The crawl space of our house was in poor condition when I checked it last month. But ignoring the issue is an awful idea in this case because it can only lead to much bigger problems later on.
Crawl spaces can get quite musty and damp sometimes. Different approaches may be needed to resolve this problem. You may have to think about installing a sump pump- this requires some skills.
Steps to be taken include:
- Gathering the tools and picking a spot for installation
- Digging for the sump basin and drainage pipe
- Preparing the sump basin
- Installing the basin and sump pump
- Covering and connecting the discharge pipe with your pump
- Finishing up the groundwork and installing the power cord
While homeowners install pumps to prevent basement flooding, a sump pump in your crawl space can be extremely helpful. But helpful how? Let us start with an answer to this question.
Why Do You Need A Crawl Space Sump Pump?
You may or may not requires a sump pump in your crawl space. If you took other measures and found them to be successful in keeping the place dry, then no worries. But crawl space problems can go unnoticed as people tend not to inspect theirs frequently enough.
You have to look for water in your crawl space, especially in the low points. If you do have excess water pooling, it is time to consider getting a submersible cast-iron sump pump.
The point of having a sump pump in your crawl space is to stop water from collecting because that is bad news for your house and health. It can cause rot and mold because of water vapor. Mold can cause chronic health problems.
Besides, moisture in crawl spaces attracts all sorts of pests like rats, mice, or even snakes. There can be dust mites and parasites on furniture and bedding, triggering allergic reactions.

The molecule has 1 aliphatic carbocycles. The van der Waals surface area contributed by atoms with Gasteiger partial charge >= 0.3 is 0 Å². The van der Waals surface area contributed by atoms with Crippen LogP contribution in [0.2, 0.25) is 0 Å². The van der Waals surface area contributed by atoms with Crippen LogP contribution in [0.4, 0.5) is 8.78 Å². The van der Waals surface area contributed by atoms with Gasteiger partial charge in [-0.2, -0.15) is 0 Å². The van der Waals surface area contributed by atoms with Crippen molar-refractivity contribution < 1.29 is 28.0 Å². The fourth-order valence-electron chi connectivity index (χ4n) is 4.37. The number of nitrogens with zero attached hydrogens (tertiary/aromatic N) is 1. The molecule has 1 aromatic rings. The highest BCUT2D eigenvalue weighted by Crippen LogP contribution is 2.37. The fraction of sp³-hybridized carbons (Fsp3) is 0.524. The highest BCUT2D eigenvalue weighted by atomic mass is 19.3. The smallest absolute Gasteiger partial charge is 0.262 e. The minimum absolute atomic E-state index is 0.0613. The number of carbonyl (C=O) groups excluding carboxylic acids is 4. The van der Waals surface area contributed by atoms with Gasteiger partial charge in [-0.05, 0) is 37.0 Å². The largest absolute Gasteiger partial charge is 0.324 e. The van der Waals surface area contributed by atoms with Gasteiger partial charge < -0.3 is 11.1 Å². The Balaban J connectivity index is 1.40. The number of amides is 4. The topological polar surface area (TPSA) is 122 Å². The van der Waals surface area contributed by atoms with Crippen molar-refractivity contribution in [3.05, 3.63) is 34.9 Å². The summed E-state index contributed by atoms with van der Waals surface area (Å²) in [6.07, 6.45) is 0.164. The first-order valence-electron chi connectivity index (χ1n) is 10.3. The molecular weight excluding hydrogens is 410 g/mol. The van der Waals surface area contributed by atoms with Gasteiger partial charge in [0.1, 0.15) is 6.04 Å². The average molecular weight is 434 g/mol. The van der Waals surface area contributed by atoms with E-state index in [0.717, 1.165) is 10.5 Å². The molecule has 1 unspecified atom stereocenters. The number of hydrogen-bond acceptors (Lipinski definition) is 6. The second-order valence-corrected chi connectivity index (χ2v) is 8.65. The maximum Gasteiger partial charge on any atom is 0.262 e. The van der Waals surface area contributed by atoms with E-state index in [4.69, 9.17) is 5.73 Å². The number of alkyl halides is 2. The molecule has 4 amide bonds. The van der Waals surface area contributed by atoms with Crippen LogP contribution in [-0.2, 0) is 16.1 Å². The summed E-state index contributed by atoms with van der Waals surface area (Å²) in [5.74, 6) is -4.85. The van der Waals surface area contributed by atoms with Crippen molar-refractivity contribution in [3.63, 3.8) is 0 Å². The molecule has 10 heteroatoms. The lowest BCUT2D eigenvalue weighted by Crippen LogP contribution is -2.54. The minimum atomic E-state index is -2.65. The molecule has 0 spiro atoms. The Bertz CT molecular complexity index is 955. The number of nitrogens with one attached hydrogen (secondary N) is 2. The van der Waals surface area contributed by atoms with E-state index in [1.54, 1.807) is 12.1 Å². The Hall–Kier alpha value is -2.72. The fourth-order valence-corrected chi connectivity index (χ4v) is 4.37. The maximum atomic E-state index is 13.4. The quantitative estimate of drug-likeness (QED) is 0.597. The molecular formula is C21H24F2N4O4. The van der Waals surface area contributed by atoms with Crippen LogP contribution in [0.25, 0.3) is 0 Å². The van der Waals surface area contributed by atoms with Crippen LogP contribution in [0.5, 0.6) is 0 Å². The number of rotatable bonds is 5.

The contaminated damp air is bad for breathing. Also, it takes more energy to heat or cool moist air. Hence, the energy bill increases as a result. A wet crawl space is detrimental to the structure of your house too.
Why Is Your Crawl Space Wet?
It is crucial to find out the source of this dampness so you can decide on the solution. There can be a plethora of reasons for a crawl space to be wet.
Maybe your house has improper grading. It can result in surface water getting trapped against the foundation. There may be cracks in the foundation, especially if your home is old. It can cause water to trickle into your crawl space. Water might also get in if your crawl space has a defective window and vent. In this case, you should try to take care of it before it leads to something serious.
Functional problems in your sewer and water line can also be a reason. The drainage system may be overwhelmed or have clogs. But whatever the cause, going unchecked, it could cost you a fortune. That’s why the wise man’s route to take is- to understand whether your crawl space needs a sump pump. If the answer’s yes- then install one.
Installing A Sump Pump in Your Crawl Space
When the job is not done carefully, you could end up having other issues in the house that need attention. How do you install a sump pump in a crawl space anyway? Let us find out.
Step 1: Gather the Tools and Materials
You should have materials such as a 20-gallon sump basin, a basin cover, a Battery Backup Submersible Sump Pump, a PVC plastic check valve, a 1.5” PVC pipe, drain tile (optional), a light source, a shovel, etc.
Plumbing tools such as a 2” hole saw, glue, aluminum stainless steel stripes, hammer drill/impact driver, etc., will also be necessary for this job.
Step 2: Get the Crawl Space Ready
Get the crawl space prepared for installation. You want to get rid of debris and all sorts of unwanted things in the crawl space so that they do not get in the way while working. Make sure to have a clear path to enter. The rule of thumb is- clean the crawl before you hit the crawl.
Step 3: Pick the Right Spot
Inspect the place to find the right spot for installing the sump basin. The lowest point is usually chosen for this as water tends to collect there. Convenient access, drain tile connections, unit servicing, etc. should be considered too.